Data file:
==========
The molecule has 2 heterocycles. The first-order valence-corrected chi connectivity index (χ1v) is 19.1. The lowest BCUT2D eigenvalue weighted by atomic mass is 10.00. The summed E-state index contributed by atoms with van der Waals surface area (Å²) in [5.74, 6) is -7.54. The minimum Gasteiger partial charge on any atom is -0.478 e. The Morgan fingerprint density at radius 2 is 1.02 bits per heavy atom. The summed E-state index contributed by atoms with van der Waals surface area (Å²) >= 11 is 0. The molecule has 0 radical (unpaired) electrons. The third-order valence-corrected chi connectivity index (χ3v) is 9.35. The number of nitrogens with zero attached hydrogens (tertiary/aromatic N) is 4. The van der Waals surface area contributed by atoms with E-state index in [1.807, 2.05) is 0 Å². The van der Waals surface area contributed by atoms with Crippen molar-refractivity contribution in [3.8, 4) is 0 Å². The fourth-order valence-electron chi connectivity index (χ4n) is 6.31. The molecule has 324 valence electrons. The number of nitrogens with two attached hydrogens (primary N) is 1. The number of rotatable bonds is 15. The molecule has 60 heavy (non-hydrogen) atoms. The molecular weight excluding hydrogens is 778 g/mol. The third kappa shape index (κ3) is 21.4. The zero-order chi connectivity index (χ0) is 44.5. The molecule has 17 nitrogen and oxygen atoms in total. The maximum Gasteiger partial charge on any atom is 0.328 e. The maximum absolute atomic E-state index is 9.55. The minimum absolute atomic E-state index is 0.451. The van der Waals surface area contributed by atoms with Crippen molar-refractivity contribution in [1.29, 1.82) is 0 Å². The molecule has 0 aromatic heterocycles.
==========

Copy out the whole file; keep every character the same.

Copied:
The molecule has 2 heterocycles. The first-order valence-corrected chi connectivity index (χ1v) is 19.1. The lowest BCUT2D eigenvalue weighted by atomic mass is 10.00. The summed E-state index contributed by atoms with van der Waals surface area (Å²) in [5.74, 6) is -7.54. The minimum Gasteiger partial charge on any atom is -0.478 e. The Morgan fingerprint density at radius 2 is 1.02 bits per heavy atom. The summed E-state index contributed by atoms with van der Waals surface area (Å²) >= 11 is 0. The molecule has 0 radical (unpaired) electrons. The third-order valence-corrected chi connectivity index (χ3v) is 9.35. The number of nitrogens with zero attached hydrogens (tertiary/aromatic N) is 4. The van der Waals surface area contributed by atoms with E-state index in [1.807, 2.05) is 0 Å². The van der Waals surface area contributed by atoms with Crippen molar-refractivity contribution in [3.8, 4) is 0 Å². The fourth-order valence-electron chi connectivity index (χ4n) is 6.31. The molecule has 324 valence electrons. The number of nitrogens with two attached hydrogens (primary N) is 1. The number of rotatable bonds is 15. The molecule has 60 heavy (non-hydrogen) atoms. The molecular weight excluding hydrogens is 778 g/mol. The third kappa shape index (κ3) is 21.4. The zero-order chi connectivity index (χ0) is 44.5. The molecule has 17 nitrogen and oxygen atoms in total. The maximum Gasteiger partial charge on any atom is 0.328 e. The maximum absolute atomic E-state index is 9.55. The minimum absolute atomic E-state index is 0.451. The van der Waals surface area contributed by atoms with Crippen molar-refractivity contribution in [1.29, 1.82) is 0 Å². The molecule has 0 aromatic heterocycles.